These lakes are expansions of the river Erne, which enters the county from Cavan at Wattle Bridge.
This wattle thrives well in most localities, but especially in the highlands of central Natal.
The silver wattle grows freely in shifting sands and by its means waste lands, e.g.
Greytown (2436), a wool and wattle trading centre, is in central Natal.
Among the most successful of the imported trees are citrus trees, the Australian wattle and the eucalyptus.
The walls of the houses seem to have been made of wattle-work, supported by posts sometimes not more than a single foot apart.
A large part of the population led a pastoral life, and at the time of Verantius's visit to Walachia in the early part of the 16th century, the towns and villages were built of wood and wattle and daub.
Among trees introduced by the Dutch or British colonists the oak, poplar, various pines, the Australian blue-gum (eucalyptus) and wattle flourish.
The black wattle has been extensively planted and flourishes at elevations of from 1000 to 3000 ft.
In 1905 the production of wattle bark was 13,620 tons, and the area planted with the tree over 60,000 acres.
The chief exports, not all products of the province, are coal, wool, mohair, hides and skins, wattle bark, tea, sugar, fruits and jams. The import trade is of a most varied character, and a large proportion of the goods brought into the country are in transit to the Transvaal and Orange Free State, Natal affording, next to Delagoa Bay, the shortest route to the Rand.
In August 1903 the Hime ministry resigned and was succeeded by a cabinet under the premiership of Mr (afterwards Sir) George Sutton, the founder of the wattle industry in Natal and one of the pioneers in the coal-mining industry.
The walls, which were supported by posts, or by piles of greater length, were formed of wattle-work, coated with clay.
The usual habitation built both by Arabs and Nubas is the tukl, a conical-shaped hut made of stone, mud, wattle and daub or straw.
Cap. 2) distinguishes the Meleagris from the Gallina Africana or Numidica, the latter having, he says, a red wattle (palea, a reading obviously preferable to galea), while it was blue in the former.
Yet again, men came out of trees or plants or rocks: as from the Australian wattle-gum, the Zulu bed of reeds, the great tree of the Ovahereros, the rock of the tribes in Central Africa, the cave of Bushman and North-American and Peruvian myth, " from tree or stone " (Odyssey, xix.
Dismounting at a cottage on whose wattle fence hung a signboard, GENERAL STAFF, and throwing down his reins, he entered a dark passage.
The French were making a stand there behind a wattle fence in a garden thickly overgrown with bushes and were firing at the Cossacks who crowded at the gateway.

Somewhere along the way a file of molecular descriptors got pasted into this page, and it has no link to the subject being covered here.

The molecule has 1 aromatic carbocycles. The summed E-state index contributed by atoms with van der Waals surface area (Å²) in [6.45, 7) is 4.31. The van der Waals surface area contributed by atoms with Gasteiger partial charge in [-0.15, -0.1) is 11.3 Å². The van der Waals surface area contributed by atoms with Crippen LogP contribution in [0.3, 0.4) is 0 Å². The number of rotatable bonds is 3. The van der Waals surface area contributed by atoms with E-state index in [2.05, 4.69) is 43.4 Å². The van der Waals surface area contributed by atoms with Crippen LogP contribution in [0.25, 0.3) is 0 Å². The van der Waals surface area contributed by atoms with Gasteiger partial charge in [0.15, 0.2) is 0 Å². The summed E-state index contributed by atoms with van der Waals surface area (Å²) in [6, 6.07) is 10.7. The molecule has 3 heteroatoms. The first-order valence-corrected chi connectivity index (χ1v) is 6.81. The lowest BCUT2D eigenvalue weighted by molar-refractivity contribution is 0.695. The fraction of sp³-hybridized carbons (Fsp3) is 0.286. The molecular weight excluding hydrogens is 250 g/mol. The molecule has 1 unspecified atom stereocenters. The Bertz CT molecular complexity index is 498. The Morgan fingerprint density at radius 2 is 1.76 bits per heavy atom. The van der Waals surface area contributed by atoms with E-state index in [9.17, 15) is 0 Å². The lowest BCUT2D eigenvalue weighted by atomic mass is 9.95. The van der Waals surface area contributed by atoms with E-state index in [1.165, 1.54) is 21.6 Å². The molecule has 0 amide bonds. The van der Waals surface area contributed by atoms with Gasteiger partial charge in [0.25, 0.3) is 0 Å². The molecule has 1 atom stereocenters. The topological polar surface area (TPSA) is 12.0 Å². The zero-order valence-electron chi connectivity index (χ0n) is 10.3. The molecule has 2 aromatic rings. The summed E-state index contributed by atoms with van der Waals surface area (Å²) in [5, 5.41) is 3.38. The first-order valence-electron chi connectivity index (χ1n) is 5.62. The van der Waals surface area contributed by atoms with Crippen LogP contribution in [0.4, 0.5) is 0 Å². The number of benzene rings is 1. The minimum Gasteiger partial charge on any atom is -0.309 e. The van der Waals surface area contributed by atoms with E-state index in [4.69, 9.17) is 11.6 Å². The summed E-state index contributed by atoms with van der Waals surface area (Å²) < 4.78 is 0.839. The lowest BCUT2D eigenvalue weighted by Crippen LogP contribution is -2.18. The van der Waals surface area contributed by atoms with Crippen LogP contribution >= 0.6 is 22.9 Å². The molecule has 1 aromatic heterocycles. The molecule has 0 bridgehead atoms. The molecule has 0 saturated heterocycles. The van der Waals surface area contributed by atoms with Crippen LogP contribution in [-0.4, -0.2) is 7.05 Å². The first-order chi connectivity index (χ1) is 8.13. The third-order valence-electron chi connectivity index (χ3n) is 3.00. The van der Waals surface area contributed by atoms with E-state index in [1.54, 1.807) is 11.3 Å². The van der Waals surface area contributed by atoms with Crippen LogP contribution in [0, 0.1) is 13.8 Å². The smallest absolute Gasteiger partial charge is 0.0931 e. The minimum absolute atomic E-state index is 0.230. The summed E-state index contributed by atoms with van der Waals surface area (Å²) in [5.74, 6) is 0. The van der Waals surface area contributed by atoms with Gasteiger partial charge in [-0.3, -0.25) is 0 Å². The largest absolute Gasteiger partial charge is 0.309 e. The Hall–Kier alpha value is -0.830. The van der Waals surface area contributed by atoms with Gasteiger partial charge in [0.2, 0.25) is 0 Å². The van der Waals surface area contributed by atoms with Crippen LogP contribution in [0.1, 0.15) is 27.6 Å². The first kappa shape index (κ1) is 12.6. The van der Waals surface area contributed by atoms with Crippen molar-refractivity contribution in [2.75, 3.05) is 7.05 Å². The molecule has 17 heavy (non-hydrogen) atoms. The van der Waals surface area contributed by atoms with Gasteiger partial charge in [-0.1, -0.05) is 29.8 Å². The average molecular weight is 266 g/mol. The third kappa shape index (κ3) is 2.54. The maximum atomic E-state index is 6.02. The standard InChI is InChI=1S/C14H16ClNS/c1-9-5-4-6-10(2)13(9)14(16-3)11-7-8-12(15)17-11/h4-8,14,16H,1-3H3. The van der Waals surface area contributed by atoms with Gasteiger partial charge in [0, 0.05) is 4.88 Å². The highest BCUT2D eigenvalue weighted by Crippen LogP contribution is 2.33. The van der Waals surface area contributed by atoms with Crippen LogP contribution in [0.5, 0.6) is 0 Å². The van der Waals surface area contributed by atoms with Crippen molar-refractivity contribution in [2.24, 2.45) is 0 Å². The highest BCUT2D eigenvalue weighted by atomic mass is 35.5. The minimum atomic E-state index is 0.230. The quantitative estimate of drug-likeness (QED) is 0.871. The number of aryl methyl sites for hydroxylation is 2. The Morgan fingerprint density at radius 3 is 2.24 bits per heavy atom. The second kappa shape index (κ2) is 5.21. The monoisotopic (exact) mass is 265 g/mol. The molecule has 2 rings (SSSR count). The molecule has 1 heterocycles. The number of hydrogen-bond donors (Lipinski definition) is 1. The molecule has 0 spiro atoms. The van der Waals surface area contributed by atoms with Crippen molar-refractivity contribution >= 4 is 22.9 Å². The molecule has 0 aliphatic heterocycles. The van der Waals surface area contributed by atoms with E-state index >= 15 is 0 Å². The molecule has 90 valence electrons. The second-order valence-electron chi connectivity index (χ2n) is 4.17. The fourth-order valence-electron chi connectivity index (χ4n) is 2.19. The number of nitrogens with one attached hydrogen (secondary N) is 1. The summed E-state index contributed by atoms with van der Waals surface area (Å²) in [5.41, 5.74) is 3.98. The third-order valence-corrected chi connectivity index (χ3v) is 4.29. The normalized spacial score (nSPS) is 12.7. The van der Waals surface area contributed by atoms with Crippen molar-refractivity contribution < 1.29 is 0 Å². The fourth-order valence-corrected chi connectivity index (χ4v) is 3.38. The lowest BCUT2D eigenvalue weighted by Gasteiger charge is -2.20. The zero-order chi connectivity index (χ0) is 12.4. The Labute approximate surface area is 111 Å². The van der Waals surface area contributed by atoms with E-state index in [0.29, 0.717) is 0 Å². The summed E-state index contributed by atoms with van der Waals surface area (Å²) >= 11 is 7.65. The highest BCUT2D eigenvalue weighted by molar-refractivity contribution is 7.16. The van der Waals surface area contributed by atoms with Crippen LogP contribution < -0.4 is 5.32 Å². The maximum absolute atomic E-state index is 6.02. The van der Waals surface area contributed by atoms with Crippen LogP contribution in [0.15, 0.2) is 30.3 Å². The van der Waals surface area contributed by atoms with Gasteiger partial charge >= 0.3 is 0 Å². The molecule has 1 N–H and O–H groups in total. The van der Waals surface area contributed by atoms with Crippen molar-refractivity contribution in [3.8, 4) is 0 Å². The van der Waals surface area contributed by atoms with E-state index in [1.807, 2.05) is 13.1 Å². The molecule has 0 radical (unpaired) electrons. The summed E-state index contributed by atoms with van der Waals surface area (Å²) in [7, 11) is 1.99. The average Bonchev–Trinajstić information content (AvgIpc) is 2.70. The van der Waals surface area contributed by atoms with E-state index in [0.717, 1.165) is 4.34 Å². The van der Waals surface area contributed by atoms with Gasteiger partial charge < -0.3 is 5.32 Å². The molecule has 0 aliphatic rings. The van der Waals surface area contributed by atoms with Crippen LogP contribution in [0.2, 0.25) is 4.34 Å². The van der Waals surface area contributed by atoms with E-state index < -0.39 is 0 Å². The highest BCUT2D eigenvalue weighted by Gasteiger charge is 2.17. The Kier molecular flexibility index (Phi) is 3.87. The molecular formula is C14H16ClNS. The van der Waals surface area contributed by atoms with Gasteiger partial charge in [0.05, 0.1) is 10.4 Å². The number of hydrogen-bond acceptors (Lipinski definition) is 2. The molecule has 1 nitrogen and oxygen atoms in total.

And the Cossacks looked round in surprise at the sound, like the yelp of a dog, with which Denisov turned away, walked to the wattle fence, and seized hold of it.
Some fifteen men with merry shouts were shaking down the high wattle wall of a shed, the roof of which had already been removed.
Heave away, boys!... but despite their united efforts the wattle hardly moved, and in the silence that followed the heavy breathing of the men was audible.
Some twenty men of the Sixth Company who were on their way into the village joined the haulers, and the wattle wall, which was about thirty- five feet long and seven feet high, moved forward along the village street, swaying, pressing upon and cutting the shoulders of the gasping men.
By the time the soldiers had dragged the wattle fence to its place the campfires were blazing on all sides ready for cooking, the wood crackled, the snow was melting, and black shadows of soldiers flitted to and fro all over the occupied space where the snow had been trodden down.
The wattle wall the men had brought was set up in a semicircle by the Eighth Company as a shelter from the north, propped up by musket rests, and a campfire was built before it.
More men collected behind the wattle fence of the Eighth Company than anywhere else.
European fruit trees and vines flourish in certain localities, while in the drier regions the Australian wattle, gum trees and pepper trees have been introduced with success.
More important is the cultivation of the black wattle (Acacia mollissima), which began in 1886, the bark being exported for tanning purposes, the wood also commanding a ready sale.
A third section scattered through the village arranging quarters for the staff officers, carrying out the French corpses that were in the huts, and dragging away boards, dry wood, and thatch from the roofs, for the campfires, or wattle fences to serve for shelter.
For leave to sit by their wattle they demanded contributions of fuel.